265461 Synthesis and Characterization of Bioinspired Hierarchically Self-Assembling Organic-Inorganic Nanocomposites

Thursday, November 1, 2012: 2:30 PM
Westmoreland Central (Westin )
Xunpei Liu1, Qinwen Ge2, Tanya Prozorov3, Mufit Akinc2, Klaus Schmidt-Rohr4, Marit Nilsen-Hamilton5 and Surya K. Mallapragada6, (1)Department of Chemical and Biological Engineering, Iowa State University, Ames, IA, (2)Department of Materials Science and Engineering, Iowa State University, Ames, IA, (3)Ames Laboratory, Ames, IA, (4)Department of Chemistry, Iowa State University, Ames, IA, (5)Department of Biochemistry, Biophysics & Molecular Biology, Iowa State University, Ames, IA, (6)Department of Chemical and Biological Engineering , Iowa State University, Ames, IA

Bioinspired self-assembling hybrid materials with hierarchical order were synthesized using bottom up approaches. Synthetic polymers or their conjugates with biomineralization proteins/peptides were used as templates for the bioinspired synthesis of calcium phosphate, magnetite, and zirconia nanocomposites. These nanocomposites were synthesized using amphiphilic triblock and pentablock copolymer templates that self-assemble at the nanoscale and at the macroscale based on changes in temperature and/or pH. Similar to native bone, citrate was added as a regulatory element in the in vitro synthesis of the calcium phosphate nanocomposites to enable molecular control of the size and stability of HAp nanocrystals. Uniform superparamagnetic magnetite nanocrystals with a size of about 30 nm, were only synthesized in the presence of a recombinant wild type Mms6 protein, and not by its mutants, indicating that the number and placement of charged groups in the protein were very critical for its function. Zirconia nanocomposites were synthesized using lysozyme conjugated to block copolymer templates. Removal of the templates left behind a porous network of zirconia with a much higher surface area and thermal stability than those made without any template. Based on these studies, we developed a robust and modular method with control over the formation and the placement of an inorganic phase in the nanocomposite structure, and are able to design tailored functional organic templates for room-temperature bioinspired synthesis.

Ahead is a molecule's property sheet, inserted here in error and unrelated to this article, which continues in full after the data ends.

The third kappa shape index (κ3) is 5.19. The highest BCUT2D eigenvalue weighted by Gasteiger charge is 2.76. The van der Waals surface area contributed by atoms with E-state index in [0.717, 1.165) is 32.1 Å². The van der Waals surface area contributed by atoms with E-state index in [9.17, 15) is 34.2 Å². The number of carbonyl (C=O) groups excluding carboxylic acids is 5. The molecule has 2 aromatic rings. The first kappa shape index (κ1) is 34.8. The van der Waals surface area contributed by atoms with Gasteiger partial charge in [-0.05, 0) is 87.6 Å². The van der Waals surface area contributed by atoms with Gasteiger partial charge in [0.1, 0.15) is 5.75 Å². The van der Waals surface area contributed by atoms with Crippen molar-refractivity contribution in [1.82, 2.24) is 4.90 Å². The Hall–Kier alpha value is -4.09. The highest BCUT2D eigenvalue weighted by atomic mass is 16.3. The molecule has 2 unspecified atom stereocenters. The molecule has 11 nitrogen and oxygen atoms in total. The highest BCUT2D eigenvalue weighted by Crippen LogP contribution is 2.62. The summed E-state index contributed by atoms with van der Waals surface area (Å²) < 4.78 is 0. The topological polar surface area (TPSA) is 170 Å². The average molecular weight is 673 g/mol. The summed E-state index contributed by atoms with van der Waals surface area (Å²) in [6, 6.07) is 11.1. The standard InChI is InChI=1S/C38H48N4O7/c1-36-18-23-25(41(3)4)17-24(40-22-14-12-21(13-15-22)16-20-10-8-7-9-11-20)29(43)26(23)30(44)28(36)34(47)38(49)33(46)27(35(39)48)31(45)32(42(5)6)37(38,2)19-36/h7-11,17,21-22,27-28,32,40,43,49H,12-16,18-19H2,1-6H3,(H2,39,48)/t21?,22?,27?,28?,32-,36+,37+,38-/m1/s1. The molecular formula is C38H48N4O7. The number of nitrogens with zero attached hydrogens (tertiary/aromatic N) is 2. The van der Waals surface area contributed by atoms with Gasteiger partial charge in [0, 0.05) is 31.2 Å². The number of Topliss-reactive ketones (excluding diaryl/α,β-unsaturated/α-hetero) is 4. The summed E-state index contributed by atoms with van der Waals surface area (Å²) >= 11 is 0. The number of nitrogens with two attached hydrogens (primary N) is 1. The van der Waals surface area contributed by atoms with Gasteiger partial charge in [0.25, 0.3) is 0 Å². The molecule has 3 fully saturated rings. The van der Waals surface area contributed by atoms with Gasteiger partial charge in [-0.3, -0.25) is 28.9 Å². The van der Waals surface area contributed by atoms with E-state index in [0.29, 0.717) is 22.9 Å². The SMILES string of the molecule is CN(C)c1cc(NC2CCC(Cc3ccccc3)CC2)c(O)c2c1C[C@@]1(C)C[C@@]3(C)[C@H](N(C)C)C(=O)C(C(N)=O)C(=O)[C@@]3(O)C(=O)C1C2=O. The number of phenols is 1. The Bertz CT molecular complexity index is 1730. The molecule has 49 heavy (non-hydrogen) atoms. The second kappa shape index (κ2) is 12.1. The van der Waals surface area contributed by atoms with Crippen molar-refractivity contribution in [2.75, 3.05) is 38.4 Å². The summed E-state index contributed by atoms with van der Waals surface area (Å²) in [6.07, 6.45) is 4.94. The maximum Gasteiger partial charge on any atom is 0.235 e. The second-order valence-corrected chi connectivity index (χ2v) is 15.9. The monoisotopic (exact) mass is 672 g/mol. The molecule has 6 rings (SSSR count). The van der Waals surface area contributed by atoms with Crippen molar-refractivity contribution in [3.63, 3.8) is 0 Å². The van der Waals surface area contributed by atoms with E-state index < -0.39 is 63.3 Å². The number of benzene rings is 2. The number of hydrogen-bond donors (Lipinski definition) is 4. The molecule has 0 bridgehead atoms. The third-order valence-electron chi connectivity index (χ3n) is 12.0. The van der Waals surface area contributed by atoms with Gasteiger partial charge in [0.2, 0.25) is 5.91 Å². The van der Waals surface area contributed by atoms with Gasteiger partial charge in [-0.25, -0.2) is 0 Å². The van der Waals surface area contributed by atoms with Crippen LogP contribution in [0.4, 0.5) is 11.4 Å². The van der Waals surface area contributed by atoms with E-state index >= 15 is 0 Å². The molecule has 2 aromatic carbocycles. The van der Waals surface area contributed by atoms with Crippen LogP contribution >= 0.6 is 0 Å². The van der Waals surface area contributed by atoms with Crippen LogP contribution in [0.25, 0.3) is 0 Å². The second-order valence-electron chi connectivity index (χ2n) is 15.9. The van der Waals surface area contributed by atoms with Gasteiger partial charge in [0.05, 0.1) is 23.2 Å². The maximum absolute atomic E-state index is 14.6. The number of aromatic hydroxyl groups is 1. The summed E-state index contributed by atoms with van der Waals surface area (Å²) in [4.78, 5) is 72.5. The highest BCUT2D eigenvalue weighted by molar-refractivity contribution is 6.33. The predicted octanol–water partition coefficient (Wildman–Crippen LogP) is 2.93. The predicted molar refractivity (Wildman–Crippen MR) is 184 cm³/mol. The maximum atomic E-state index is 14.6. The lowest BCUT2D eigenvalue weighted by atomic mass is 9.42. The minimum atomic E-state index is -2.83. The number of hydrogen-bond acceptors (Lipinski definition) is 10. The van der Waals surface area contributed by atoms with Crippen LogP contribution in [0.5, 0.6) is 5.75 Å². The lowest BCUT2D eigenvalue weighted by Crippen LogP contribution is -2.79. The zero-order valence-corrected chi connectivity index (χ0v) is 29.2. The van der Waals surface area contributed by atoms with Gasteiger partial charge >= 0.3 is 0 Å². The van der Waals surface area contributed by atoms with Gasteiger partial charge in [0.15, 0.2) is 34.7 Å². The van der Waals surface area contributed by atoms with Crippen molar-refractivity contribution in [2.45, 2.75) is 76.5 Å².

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See more of this Session: Biomimetic Materials
See more of this Group/Topical: Materials Engineering and Sciences Division